South end nature hikes offer close-up learning

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Ever wonder what keeps the dunes stabilized? What marine life occupies a particular shell? Interpretative hikes around the south end of Wrightsville Beach, organized by the N.C. Coastal Reserve and National Estuarine Research Reserve, can provide the answers.

Marie Davis, an environmental educator with the reserve who leads the hikes, said the programs were designed to teach people about life on barrier islands like Masonboro Island and Wrightsville Beach through visual and tactile experience.

The reserve offers similar programs at Masonboro Island, but Davis said the programs at Wrightsville Beach allow people who can’t make it to Masonboro for events access to the same information.

“It’s a great opportunity because we don’t have transportation to bring people over to the reserve. It was a way to still be able to talk about the same things, similar to what I talk about when I do programs at the reserve, but to reach more people who would be limited because they don’t have a boat or can’t afford the water taxi out there,” Davis said.

The hikes began in late June and continue on Tuesdays through Aug. 19, with three themes rotating weekly.

The plant and animal life found on barrier islands are identified and explained during the Residents of the Reserve hike, while the Invertebrate Investigation hike focuses on spineless creatures like jellyfish, horseshoe crabs and oysters.

The Plastics in Paradise hike explores the impact of litter on marine life, outlining what people can do to properly store debris — even debris that seems as harmless as fishing line thrown off the pier, which recently got wrapped around a nesting bird’s leg and inhibited the bird from caring for her nest.

Davis said people respond positively to the message even though it can be discouraging to learn about the impacts.

“It’s great to see an ah-ha moment of, ‘Oh, I’m not going to do that anymore.’ It’s kind of a depressing topic so it’s something that creates a great dialogue and personal ways that they connect with it,” Davis said.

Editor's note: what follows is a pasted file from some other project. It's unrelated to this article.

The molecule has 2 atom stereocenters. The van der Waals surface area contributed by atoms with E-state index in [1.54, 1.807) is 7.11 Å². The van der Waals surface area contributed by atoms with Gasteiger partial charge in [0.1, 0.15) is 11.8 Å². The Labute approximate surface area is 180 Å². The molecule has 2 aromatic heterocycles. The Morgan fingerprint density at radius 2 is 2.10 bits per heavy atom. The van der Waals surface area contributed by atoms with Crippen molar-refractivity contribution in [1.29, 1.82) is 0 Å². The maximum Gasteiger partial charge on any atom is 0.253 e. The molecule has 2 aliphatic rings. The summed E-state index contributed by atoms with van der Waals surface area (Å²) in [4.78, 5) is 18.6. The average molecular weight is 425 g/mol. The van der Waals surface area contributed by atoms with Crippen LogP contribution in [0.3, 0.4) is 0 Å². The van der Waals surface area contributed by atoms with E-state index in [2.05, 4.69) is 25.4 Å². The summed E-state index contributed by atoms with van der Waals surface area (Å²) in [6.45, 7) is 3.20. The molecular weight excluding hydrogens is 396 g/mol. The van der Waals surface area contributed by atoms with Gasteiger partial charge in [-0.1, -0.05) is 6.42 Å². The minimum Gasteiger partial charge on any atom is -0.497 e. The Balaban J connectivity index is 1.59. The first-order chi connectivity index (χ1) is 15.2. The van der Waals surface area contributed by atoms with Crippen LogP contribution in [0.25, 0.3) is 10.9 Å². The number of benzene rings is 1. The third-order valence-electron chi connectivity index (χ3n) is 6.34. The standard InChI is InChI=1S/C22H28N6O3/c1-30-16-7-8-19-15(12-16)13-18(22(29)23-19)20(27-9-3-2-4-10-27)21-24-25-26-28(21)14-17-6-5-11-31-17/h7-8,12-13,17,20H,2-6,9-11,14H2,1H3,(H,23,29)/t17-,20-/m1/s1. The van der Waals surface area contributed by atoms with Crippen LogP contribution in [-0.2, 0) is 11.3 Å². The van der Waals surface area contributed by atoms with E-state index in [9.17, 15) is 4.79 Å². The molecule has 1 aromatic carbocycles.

Davis incorporates the south end bird sanctuary into each hike, drawing connections between the theme and the birds.

“They gain knowledge about beach nesting shorebirds and how they can protect them, especially because they nest on the open sand in a scrape with camouflaged eggs and camouflaged chicks,” Davis said.

The size of each group of hikers varies from two to 25 people, with a mix of visitors and residents attending. Davis said she accommodates as many people as necessary.

“It’s nice to reach out to visitors so they understand how important it is, but we live here. We’re living it every day so we see all the time what’s going on but it’s nice to make those connections,” Davis said.

The program is free. Reservations by emailing marie.davis@ncdenr.gov are preferred but all are welcome.

The Residents of the Reserve program is planned for Aug. 5, Plastic in Paradise Aug. 12 and the Invertebrate Investigation Aug. 19.

The groups meet at the gazebo near Public Beach Access No. 43 at 9 a.m. and 10:30 a.m.

email miriah@luminanews.com

 

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